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Victoria Falls in Zambia

Zambia’s power bypass

For a country that has been enjoying the benefits of hydroelectric power for almost 80 years and is currently generating 96% of its electricity from the Zambezi river basin, Zambia is an unlikely contender to be in the final stages of commissioning its first coal-fired thermal generating plant.

But the Zambian economy has been growing in recent years, leading to the expansion of energy-intensive industries. This has increased base-load requirements to the point where demand for electricity is outstripping the available hydroelectric resources. The situation is compounded by climate change, which is making the country’s hydroelectric power less reliable.

Improving the network

The new 300MW coal-fired power plant is at Maamba in the Zambezi basin, in the south of the land-locked country. But the additional power is needed hundreds of kilometres to the north, in Zambia’s capital, Lusaka, one of the fastest growing cities in southern Africa.

ZESCO, Zambia’s electricity utility, appointed Mott MacDonald as project manager to improve the capacity of transmission network infrastructure along the Kafue-Muzuma-Victoria Falls corridor to enable the grid to cope with the power generated at the new coal-fired plant.

The project involves upgrading the existing 348km transmission line from Kafue Town through Muzuma to the Victoria Falls from 220kV to 330kV. The work also includes building a new substation and control centre at Livingstone, a few kilometres from the falls, and upgrading existing substations at Muzuma and Kafue, south of Lusaka.

Maintaining power

The main challenge is to maintain supply to the Lusaka region at the same time as the work is done. In a highly interconnected grid system, a single line can be shut and power transmitted through an alternative. But in this case, there is no other route.

We initially considered live-line working, but this is not allowed under Zambian regulations. Instead, our eningeers decided to use a series of by-pass circuits to de-energise sections of the line, with work undertaken sequentially. It is essentially the method used when there is an emergency and supply must be restored to a power line before the problem can be fixed. However, it has not been used before on such a scale and certainly not as a means of keeping a long line, with individual bypass lengths of 30–40km, live during restringing, says Mott MacDonald project manager John Clarke.

Bypasses are created using removal steel monopoles rather than conventional lattice steel towers. The single poles are electrically safe and designed with the same clearances as a permanent line. Two restringing teams will be employed, leapfrogging each other along the line.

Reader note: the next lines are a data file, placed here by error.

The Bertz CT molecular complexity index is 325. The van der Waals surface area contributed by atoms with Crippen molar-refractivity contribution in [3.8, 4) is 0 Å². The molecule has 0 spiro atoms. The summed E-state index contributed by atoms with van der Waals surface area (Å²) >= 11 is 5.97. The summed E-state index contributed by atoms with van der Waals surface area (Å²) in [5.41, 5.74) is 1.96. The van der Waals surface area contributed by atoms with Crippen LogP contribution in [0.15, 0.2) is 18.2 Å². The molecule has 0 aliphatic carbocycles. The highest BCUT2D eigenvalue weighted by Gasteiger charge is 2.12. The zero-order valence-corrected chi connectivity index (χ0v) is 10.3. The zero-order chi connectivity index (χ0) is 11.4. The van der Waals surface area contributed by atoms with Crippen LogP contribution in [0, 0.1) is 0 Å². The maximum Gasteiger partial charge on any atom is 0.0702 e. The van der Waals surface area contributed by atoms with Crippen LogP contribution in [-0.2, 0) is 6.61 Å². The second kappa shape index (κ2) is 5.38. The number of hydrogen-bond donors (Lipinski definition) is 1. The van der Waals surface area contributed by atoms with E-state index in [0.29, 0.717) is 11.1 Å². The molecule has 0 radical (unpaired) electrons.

The temporary bypasses run within the existing power line easement, so there are no major challenges over access, land use and permissions. However, advance teams will clear African bush ahead of the work.

Security of supply across southern Africa

The need to maintain consumer supplies has also influenced the plans to refurbish two existing substations to cater for the 330kV voltage. In what is an extremely demanding logistical operation, we plan to perform the work in sections, using local bypass circuits to isolate work areas while maintaining sufficient step-down capacity to supply consumers.

In terms of switchgear, our design is an interesting mix of old and new technology. Traditional air-insulated switchgear will be installed at the new Livingstone substation and the upgraded Mazuma facility, but the refurbishment of Kafue includes gas-insulated switchgear, a first in Zambia. This is because the Kafue substation is next to a chemicals factory and acid emissions from the plant had previously affected equipment, leaving it in a very bad condition. Our proposal is to shrink the size of the substation, and using gas-insulated switchgear enables us to dramatically reduce the dimensions of the plant.

The upgrade will form an important component in a proposal to establish interconnectors between the Zambian grid and those in Namibia, Zimbabwe, Botswana and South Africa, increasing the security of power supply across the region.

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